When you make fast, easy, short term loans available on the phone to anyone with a need for quick money, why is it a surprise when high levels of consumer debt are the result?
A recent survey by financial inclusion giants like FSD and CGAP discovers that low income Kenyans have not been helped by the plethora of easy access mobile loans introduced in the market in the name of financial inclusion and ‘access to finance’.
“The rise of the digital credit market has raised concerns about the risk of excessive borrowing and over-indebtedness among lower-income households. Digital loans are easy to obtain, short-term, carry a high interest rate and are available from numerous bank and non-banking institutions,” states the report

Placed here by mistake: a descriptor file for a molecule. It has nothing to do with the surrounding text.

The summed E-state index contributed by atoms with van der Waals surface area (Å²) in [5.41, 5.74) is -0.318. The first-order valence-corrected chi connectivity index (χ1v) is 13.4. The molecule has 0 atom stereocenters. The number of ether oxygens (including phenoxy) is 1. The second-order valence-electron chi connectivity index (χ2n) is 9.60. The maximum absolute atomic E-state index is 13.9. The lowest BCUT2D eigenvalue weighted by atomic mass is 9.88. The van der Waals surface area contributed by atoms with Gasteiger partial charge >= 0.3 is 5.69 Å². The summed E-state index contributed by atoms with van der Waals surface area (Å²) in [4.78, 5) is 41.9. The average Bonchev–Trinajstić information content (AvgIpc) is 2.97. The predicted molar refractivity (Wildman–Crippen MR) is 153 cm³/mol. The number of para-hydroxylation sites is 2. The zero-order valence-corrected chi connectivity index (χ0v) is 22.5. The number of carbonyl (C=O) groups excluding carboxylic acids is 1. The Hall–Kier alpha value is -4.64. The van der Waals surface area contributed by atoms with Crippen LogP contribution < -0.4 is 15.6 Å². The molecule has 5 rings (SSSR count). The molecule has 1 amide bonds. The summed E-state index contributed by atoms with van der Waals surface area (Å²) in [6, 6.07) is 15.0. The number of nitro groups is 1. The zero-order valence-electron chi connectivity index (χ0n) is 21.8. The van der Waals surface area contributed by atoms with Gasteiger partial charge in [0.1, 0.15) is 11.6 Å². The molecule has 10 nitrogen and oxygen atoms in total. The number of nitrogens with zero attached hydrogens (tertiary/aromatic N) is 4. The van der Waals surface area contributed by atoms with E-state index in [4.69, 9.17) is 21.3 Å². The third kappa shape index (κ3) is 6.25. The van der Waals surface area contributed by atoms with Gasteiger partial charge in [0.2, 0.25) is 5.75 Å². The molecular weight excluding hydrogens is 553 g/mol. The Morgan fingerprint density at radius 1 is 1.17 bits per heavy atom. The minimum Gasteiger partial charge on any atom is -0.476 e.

The same pattern of behaviour is emerging as did in India during the peak of the MFI small loan boom almost a decade or so ago. People are borrowing from one loan to pay off the other, and livelihoods are hurting while some face challenges putting food on the table. The year 2017 might have been economically challenging for Kenya, but the design of repayment plans are also a factor.
“Digital credit is not reaching everyone and remains ill-suited for most of the population, such as farmers and casual workers, whose livelihoods are characterized by irregular cash flows,” says the phone survey.
The attractiveness of the market opportunity however is such that new loans served through the mobile phone are still being launched every other month in Kenya. Whose responsibility is it to ensure that programmes meant to benefit the lower income population don’t end simply perpetuating the same problems seen before, albeit as profitably?